In 1977 Fujitsu produced the first supercomputer prototype called the F230-75 APU that was a pipelined vector processor added to a scalar processor. This attached processor was installed in the Japanese Atomic Energy Commission (JAERI) and the National Aerospace Lab (NAL). In 1983 the company came out with the VP-200 and VP-100 systems, which later spun off the low-end VP-50 and VP-30 systems. In 1986 came the VP-400 (with twice as many pipelines as the VP- 200) and as of mid-1987 the whole family became the E-series with the addition of an extra (multiply-add) pipelined floating point unit that boosted the performance potential by 50%. Thanks to the flexible range of systems in this generation (VP-30E to VP-400E), and other reasons such as good marketing and a broad range of applications, Fujitsu became the largest domestic supplier with over 80 systems installed, many of which are now well below the cut-off limit in the TOP500 list.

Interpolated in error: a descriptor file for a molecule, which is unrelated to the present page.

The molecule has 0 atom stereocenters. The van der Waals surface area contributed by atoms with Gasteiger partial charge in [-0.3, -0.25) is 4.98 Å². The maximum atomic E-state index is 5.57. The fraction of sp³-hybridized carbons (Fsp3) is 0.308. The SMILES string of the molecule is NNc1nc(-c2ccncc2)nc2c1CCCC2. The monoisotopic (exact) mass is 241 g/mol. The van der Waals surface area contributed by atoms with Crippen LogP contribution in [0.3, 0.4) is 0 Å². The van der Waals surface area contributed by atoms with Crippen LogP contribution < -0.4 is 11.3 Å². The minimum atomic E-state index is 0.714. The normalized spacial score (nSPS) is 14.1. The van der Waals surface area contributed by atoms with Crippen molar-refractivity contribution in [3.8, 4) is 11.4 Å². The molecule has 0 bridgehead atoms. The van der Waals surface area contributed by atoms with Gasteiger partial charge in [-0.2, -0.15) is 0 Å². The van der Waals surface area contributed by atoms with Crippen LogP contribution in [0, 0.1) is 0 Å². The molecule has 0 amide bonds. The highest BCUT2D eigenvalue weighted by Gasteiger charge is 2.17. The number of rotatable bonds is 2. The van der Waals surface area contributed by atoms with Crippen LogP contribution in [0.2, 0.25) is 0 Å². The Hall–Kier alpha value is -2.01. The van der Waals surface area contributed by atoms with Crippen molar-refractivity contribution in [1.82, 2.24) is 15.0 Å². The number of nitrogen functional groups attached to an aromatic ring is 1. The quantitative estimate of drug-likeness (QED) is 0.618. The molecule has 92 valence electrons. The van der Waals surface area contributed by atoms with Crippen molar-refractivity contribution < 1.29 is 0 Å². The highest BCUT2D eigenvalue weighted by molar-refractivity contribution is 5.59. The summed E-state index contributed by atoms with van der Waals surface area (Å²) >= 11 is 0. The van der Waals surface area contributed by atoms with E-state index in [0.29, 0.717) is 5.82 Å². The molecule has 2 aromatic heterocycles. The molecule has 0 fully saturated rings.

Available since 1990, the VP-2000 family can offer a peak performance of 5 Gflop/s thanks to a vector cycle time of 3.2 ns. The family was initially announced with four vector performance levels (model 2100, 2200, 2400, and 2600) where each level could have either one of two scalar processors. but the VP-2400/40 doubled this limit offering a peak vector performance similar to the VP-2600. Only the top range of these models are now represented in the Japanese TOP500 list. Previous machines had been heavily criticised for the lack of memory throughput. The VP-400 series had only one load/store path to memory that peaked at 4.57 GB/s. This was improved in the VP-2000 series by doubling the paths so that each pipeline set can do two load/store operations per cycle giving a total transfer rate of 20 GB/s.